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Wife separating over anxiety disorder

Community Member

My wife has been battling with generalised anxiety disorder for quite a while. It's been a tough point in our relationship but I always thought we could manage. We have been together for nearly 12 years and have a 5 year old.

She has told me now she wants to seperate because she is happier alone.

During the separation I've given her space and moved out to another accommodation (not sure if this was the mistake). Our plan was we would converse more about this while she had time to reflect. But recently she has put a wall and told me she is happier by herself and nothing will change the situation.

She tells me now it's because I wasn't emotionally supportive and she was unhappy because she never felt she lived up to my expectations. I feel like her living alone for her gives her relief but only because she no longer has to face her anxiety issues. I worry that they could get worse. She has been doing professional therapy and medication.

Her anxiety got to the point where she wouldn't even go out to the store, gave up on driving, lost her job over it. Through all this I was happy to keep supporting the family. I don't think I was lazy and I took care of our son and did a lot of chores. I was never abusive or a cheater and did a lot around the house on top of my job. I tried my best supporting her but it was tough juggling a job, chores and a kid and I admit I wan't always there for her.

So we are seeking some professional help but I feel she has put a wall against me. Saying no to any chance to talk through these issues.

I deeply care for her and it hurts me a lot that our son has to go through this. I willing to make a huge life change to help her but I don't think I am the central cause of her need to seperate.

How can I just talk to her? I feel everyday that passes she grows further away. We only really talk about issues once a week because that is what we agreed on. I feel like I need to draw a line for myself as she keeps controlling every aspect of this separation.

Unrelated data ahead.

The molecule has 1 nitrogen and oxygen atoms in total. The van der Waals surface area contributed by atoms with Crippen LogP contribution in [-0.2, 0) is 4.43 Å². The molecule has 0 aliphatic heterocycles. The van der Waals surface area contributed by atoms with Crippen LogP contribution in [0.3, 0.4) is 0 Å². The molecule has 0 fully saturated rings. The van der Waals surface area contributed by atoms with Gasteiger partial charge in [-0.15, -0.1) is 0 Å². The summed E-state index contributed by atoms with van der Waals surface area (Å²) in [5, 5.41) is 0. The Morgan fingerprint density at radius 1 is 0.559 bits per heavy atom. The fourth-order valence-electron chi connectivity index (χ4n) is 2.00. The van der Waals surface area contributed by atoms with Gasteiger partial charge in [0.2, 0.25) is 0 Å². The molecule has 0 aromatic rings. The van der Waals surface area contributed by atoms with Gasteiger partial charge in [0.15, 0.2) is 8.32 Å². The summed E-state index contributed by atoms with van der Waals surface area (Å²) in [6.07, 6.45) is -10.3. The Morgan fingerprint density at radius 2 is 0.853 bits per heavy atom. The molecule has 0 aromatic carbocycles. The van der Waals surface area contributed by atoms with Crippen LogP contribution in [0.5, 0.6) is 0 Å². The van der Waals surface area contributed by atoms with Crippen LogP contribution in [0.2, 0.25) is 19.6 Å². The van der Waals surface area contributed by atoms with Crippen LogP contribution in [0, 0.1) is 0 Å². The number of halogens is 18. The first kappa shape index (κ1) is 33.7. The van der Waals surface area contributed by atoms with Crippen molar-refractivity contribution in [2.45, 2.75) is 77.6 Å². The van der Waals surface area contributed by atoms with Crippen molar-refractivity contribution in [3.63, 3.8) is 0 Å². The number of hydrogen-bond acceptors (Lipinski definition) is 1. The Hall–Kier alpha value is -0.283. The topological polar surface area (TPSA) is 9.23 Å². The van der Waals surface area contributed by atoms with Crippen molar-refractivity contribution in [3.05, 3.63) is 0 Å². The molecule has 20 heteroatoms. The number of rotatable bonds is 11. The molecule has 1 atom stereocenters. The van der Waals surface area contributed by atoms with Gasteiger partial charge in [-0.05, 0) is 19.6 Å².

8 Replies 8

Community Champion
Community Champion

Dear Lost in Auz~

Welcome here to the forum, a big step to seek the experience of others, but is a good thing to do.

You sound as if you have not only been carrying the load for a long time but are exceptionally tolerant, moving out on request.

For your wife to not be able to go out to the store, give up on driving, and loose her job her condition must have deteriorated considerably. Do you know if her medical team was aware of this -and of the separation?

Is she now capable of shopping and the other things one needs to do to run a household?

You may be right that she may feel less stressed by herself, though if she was like I have been then in time other things take over as the major stressors. I also found that talking over the major problems was not that helpful for me, it simply made me feel inadequate and worse. Talking of happier things helped.

May I suggest you consider your own situation? I suppose it depends upon three things, practicalities such as finances, and how long you are prepared to wait to see if things improve plus the effect on your son.

Ideally I suppose if your wife would let you accompany her to her therapist you might get a realistic view for the future - not likely I know.

Do you have anyone to support you? Family or a friend? It can make a big difference.

I hope you come back and talk some more


Valued Contributor
Valued Contributor

Hi Lost in Auz,

I, too, thank you for reaching out to the forums to help you find a way through this.